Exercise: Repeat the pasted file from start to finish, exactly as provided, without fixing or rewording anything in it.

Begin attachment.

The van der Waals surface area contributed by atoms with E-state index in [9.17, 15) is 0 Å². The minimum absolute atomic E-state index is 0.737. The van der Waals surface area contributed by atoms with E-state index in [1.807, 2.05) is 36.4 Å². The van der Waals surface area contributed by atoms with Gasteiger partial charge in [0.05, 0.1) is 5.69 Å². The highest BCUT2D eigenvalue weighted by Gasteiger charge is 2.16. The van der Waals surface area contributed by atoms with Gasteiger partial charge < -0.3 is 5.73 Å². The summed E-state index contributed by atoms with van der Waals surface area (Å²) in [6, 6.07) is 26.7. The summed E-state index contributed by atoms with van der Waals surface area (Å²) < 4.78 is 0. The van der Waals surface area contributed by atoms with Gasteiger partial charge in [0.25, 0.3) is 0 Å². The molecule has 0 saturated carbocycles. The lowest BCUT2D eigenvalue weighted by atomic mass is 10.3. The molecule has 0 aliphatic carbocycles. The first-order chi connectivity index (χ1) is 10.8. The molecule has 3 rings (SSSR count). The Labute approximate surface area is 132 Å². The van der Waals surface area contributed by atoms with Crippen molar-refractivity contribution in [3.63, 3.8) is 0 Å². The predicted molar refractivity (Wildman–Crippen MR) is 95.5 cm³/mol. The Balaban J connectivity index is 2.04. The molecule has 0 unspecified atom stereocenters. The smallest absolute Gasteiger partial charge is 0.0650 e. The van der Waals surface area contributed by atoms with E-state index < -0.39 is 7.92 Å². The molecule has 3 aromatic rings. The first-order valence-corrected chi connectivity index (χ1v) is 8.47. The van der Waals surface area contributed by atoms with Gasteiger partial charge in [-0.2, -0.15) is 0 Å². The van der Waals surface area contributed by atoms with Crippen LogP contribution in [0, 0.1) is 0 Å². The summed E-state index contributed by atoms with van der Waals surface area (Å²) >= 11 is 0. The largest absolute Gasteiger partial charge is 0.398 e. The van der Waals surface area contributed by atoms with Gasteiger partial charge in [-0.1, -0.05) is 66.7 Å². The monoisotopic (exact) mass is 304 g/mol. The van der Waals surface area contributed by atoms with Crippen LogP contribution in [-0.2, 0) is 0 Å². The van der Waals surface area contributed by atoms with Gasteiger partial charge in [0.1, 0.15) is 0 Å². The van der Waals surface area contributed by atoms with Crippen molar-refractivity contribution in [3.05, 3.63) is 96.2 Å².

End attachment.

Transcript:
The van der Waals surface area contributed by atoms with E-state index in [9.17, 15) is 0 Å². The minimum absolute atomic E-state index is 0.737. The van der Waals surface area contributed by atoms with E-state index in [1.807, 2.05) is 36.4 Å². The van der Waals surface area contributed by atoms with Gasteiger partial charge in [0.05, 0.1) is 5.69 Å². The highest BCUT2D eigenvalue weighted by Gasteiger charge is 2.16. The van der Waals surface area contributed by atoms with Gasteiger partial charge < -0.3 is 5.73 Å². The summed E-state index contributed by atoms with van der Waals surface area (Å²) in [6, 6.07) is 26.7. The summed E-state index contributed by atoms with van der Waals surface area (Å²) < 4.78 is 0. The van der Waals surface area contributed by atoms with Gasteiger partial charge in [0.25, 0.3) is 0 Å². The molecule has 0 saturated carbocycles. The lowest BCUT2D eigenvalue weighted by atomic mass is 10.3. The molecule has 0 aliphatic carbocycles. The first-order chi connectivity index (χ1) is 10.8. The molecule has 3 rings (SSSR count). The Labute approximate surface area is 132 Å². The van der Waals surface area contributed by atoms with Crippen molar-refractivity contribution in [3.63, 3.8) is 0 Å². The predicted molar refractivity (Wildman–Crippen MR) is 95.5 cm³/mol. The Balaban J connectivity index is 2.04. The molecule has 0 unspecified atom stereocenters. The smallest absolute Gasteiger partial charge is 0.0650 e. The van der Waals surface area contributed by atoms with E-state index < -0.39 is 7.92 Å². The molecule has 3 aromatic rings. The first-order valence-corrected chi connectivity index (χ1v) is 8.47. The van der Waals surface area contributed by atoms with Gasteiger partial charge in [-0.2, -0.15) is 0 Å². The van der Waals surface area contributed by atoms with Crippen LogP contribution in [0, 0.1) is 0 Å². The summed E-state index contributed by atoms with van der Waals surface area (Å²) >= 11 is 0. The largest absolute Gasteiger partial charge is 0.398 e. The van der Waals surface area contributed by atoms with Gasteiger partial charge in [-0.1, -0.05) is 66.7 Å². The monoisotopic (exact) mass is 304 g/mol. The van der Waals surface area contributed by atoms with Crippen LogP contribution in [-0.2, 0) is 0 Å². The van der Waals surface area contributed by atoms with Gasteiger partial charge in [0.1, 0.15) is 0 Å². The van der Waals surface area contributed by atoms with Crippen molar-refractivity contribution in [3.05, 3.63) is 96.2 Å².